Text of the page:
Auto

by Wendy Eisenberg

supported by
Laura Fisher
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Laura Fisher Impossible to choose a favourite song, tho this one resonates with the alien in me exploring earth/deciding what to bring back. This album is important beyond any words of mine. Your life is missing if you haven’t. Favorite track: AOB.
Dwight Sheppard
Dwight Sheppard thumbnail
Dwight Sheppard This album just floors me. It’s expressive, inventive, exact, and visceral. Total brilliance! Thank you, Wendy.
Bryan Carroll
Bryan Carroll thumbnail
Bryan Carroll Goddamn she's good. So many sounds and genres all brought together in one wonderful, jagged place. I really love how she twists standards and jazz chords to her will! Gotta be one of the best things I've heard this year. Favorite track: Slow Down.
Steven Moses
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Steven Moses Anxiety-driven experimental guitar music that sometimes resembles jazz, sometimes rock, sometimes folk, and sometimes country. Eisenberg's gentle, whispery vocals hold a conversational volume, even when the songs tear the universe apart. Chords never unfold quite like you expect, the music often takes jarring and startling turns, and Eisenberg is in deft, scary control of it all. It's a delicious and dizzy ride. Favorite track: Hurt People.
Pascal Rivoire
Pascal Rivoire thumbnail
Pascal Rivoire Un disque important et fascinant par son approche inédite de la chanson. C'est un album de guitare et de voix. Il m'a fallu plusieurs écoutes pour entendre l'électronique et les percussions (caisse claire et cymbales) en arrière-plan. La voix est à rapprocher de celle de Blossom Dearie (je sais, Wendy Eisenberg la cite d'ailleurs dans un entretien), La diction, les mots créent l'euphonie, et la barrière du langage s'efface progressivement (je parle là de plusieurs dizaines d'écoute). Favorite track: Hurt People.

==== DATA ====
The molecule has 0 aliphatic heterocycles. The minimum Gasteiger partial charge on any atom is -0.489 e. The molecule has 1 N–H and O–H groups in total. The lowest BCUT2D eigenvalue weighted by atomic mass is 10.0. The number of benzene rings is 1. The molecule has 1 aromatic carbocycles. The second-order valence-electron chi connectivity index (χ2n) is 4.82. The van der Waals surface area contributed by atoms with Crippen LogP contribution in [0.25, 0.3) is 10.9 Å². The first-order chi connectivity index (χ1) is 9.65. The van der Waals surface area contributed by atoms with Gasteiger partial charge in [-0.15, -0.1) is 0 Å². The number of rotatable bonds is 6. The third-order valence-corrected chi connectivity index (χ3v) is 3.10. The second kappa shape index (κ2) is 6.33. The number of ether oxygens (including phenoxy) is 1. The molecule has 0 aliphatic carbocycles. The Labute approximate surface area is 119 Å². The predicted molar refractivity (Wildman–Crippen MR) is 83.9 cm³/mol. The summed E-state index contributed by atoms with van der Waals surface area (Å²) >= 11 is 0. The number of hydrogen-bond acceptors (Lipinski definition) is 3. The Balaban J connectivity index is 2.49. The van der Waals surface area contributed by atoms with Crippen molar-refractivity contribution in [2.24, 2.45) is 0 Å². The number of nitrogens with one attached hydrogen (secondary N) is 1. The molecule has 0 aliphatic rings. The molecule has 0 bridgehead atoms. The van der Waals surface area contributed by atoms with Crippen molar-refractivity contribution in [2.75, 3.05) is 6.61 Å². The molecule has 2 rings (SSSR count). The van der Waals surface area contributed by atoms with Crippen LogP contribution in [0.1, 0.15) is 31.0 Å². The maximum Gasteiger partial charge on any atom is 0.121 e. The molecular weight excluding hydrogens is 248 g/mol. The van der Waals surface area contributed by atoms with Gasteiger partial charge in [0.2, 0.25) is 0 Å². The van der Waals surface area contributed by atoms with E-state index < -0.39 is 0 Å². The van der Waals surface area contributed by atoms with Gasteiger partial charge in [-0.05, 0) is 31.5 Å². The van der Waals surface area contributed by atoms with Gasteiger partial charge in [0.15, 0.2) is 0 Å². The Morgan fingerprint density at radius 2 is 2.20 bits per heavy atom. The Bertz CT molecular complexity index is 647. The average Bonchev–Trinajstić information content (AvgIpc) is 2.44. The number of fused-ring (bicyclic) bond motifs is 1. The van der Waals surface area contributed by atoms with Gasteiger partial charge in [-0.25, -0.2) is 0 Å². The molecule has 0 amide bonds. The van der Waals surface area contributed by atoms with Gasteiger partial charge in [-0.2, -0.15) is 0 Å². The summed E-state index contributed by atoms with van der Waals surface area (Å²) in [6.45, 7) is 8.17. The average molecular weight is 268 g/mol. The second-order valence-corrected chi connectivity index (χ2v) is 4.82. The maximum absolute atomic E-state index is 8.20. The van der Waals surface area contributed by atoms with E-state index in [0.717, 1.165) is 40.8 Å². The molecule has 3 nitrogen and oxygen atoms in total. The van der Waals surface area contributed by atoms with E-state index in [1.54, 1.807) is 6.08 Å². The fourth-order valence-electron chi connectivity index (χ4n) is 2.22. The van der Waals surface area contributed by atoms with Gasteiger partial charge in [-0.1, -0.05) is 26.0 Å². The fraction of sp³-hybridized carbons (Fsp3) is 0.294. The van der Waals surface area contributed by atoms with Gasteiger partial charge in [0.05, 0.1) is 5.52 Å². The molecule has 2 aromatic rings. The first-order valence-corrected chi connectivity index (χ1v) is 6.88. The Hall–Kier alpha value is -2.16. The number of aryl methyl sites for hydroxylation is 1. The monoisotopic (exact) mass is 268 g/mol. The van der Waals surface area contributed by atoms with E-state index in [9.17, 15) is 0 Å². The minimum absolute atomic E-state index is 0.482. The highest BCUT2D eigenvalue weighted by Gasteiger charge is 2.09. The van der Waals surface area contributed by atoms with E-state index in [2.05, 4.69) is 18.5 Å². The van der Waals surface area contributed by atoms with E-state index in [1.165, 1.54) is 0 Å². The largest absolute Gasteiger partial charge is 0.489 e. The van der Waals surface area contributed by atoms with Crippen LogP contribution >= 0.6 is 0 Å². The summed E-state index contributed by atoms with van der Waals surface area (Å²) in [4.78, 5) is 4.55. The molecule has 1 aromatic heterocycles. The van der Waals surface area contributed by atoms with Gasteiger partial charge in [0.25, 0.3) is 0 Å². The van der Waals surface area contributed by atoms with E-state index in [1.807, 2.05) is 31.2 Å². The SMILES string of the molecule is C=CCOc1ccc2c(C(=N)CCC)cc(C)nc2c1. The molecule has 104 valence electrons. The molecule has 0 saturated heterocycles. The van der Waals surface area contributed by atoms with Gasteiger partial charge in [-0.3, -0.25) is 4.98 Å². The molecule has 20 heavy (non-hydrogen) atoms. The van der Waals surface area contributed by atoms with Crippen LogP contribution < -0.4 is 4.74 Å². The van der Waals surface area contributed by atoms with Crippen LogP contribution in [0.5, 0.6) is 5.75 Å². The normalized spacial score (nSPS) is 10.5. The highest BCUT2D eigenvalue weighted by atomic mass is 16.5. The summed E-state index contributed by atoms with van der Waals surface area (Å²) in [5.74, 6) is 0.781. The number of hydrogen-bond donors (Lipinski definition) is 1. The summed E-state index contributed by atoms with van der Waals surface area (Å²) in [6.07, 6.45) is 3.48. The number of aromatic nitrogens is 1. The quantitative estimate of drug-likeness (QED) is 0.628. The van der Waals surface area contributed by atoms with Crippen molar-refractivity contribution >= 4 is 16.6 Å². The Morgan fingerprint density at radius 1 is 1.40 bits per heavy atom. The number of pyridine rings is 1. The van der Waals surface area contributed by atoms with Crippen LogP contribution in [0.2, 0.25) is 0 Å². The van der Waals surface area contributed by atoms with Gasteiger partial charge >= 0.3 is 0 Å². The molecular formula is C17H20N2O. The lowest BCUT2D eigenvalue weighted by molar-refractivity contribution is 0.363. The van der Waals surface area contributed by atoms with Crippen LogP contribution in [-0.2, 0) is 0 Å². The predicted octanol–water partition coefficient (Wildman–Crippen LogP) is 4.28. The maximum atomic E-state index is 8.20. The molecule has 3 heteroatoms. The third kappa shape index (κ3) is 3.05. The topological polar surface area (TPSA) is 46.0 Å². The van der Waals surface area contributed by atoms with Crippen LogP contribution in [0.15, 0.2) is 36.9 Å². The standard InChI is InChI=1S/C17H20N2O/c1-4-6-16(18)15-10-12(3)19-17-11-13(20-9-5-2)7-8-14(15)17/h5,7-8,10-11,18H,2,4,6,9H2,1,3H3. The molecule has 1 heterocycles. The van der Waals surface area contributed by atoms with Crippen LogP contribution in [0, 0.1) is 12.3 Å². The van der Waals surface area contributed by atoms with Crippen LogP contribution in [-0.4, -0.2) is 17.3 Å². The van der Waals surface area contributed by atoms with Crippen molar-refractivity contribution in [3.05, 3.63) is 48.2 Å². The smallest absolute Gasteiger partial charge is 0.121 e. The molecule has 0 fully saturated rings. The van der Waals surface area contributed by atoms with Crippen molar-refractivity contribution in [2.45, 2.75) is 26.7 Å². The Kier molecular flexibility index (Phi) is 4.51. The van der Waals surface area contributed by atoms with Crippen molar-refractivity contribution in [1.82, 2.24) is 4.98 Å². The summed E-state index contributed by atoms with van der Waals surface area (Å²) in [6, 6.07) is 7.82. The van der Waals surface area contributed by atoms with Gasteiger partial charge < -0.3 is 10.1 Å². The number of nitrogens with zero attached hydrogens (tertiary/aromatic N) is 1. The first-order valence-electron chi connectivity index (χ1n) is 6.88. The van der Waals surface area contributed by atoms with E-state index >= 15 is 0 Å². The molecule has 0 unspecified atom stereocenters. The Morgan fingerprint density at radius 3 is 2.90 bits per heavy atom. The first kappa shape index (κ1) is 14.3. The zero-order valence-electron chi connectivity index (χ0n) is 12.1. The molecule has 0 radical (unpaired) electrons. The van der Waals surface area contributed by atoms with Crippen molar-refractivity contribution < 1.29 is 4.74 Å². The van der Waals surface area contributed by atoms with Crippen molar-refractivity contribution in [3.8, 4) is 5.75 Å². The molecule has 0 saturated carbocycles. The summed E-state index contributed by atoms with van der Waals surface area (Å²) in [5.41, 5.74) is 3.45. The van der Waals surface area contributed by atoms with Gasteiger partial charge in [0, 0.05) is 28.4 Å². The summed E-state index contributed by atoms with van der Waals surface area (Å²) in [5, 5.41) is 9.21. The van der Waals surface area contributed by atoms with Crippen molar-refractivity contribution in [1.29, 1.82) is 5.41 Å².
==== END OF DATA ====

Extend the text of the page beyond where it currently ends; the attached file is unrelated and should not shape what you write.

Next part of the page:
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  • Record/Vinyl + Digital Album

    Please note: We are currently unable to accept mailorders from Australia or New Zealand because of a post office ban on sending packages.

    100% Black Virgin Vinyl 12'' LP. First 200 mail orders receive 8.5x11 inch special edition insert created by Marta Tiesenga.

    Includes unlimited streaming of Auto via the free Bandcamp app, plus high-quality download in MP3, FLAC and more.
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      $20 USD or more 

     

  • Compact Disc (CD) + Digital Album

    Please note: We are currently unable to accept mailorders from Australia or New Zealand because of a post office ban on sending packages.

    Front cover photo by Keith Haley Robitaille
    Back cover photo by Luna Galassini

    Includes unlimited streaming of Auto via the free Bandcamp app, plus high-quality download in MP3, FLAC and more.
    ships out within 5 days
    Purchasable with gift card

      $11 USD or more 

     

  • Cassette + Digital Album

    Please note: We are currently unable to accept mailorders from Australia or New Zealand because of a post office ban on sending packages.

    Includes unlimited streaming of Auto via the free Bandcamp app, plus high-quality download in MP3, FLAC and more.
    ships out within 5 days
    Purchasable with gift card

      $7 USD or more 

     

  • Auto Highlighter Yellow Limited Edition 12'' Vinyl LP
    Record/Vinyl + Digital Album

    ** Realized we have a few copies available. This has been sold out on Bandcamp for a month, so making them available today to celebrate election promise!**

    Limited Edition Mail Order Exclusive pressed on Highlighter Yellow Vinyl limited to 100 copies. First 200 orders (including black 100% virgin vinyl) will receive an 8.5x11 inch special edition insert created by Marta Tiesenga.

    Includes unlimited streaming of Auto via the free Bandcamp app, plus high-quality download in MP3, FLAC and more.

    Sold Out

1.
2.
3.
No Such Lack 03:16
4.
Far Be It 02:43
5.
AOB 02:49
6.
Urge 03:16
7.
Futures 02:29
8.
Happier 01:25
9.
The Star 03:22
10.
11.
The Moon 05:15
12.
Slow Down 05:06
13.
Hurt People 02:34

about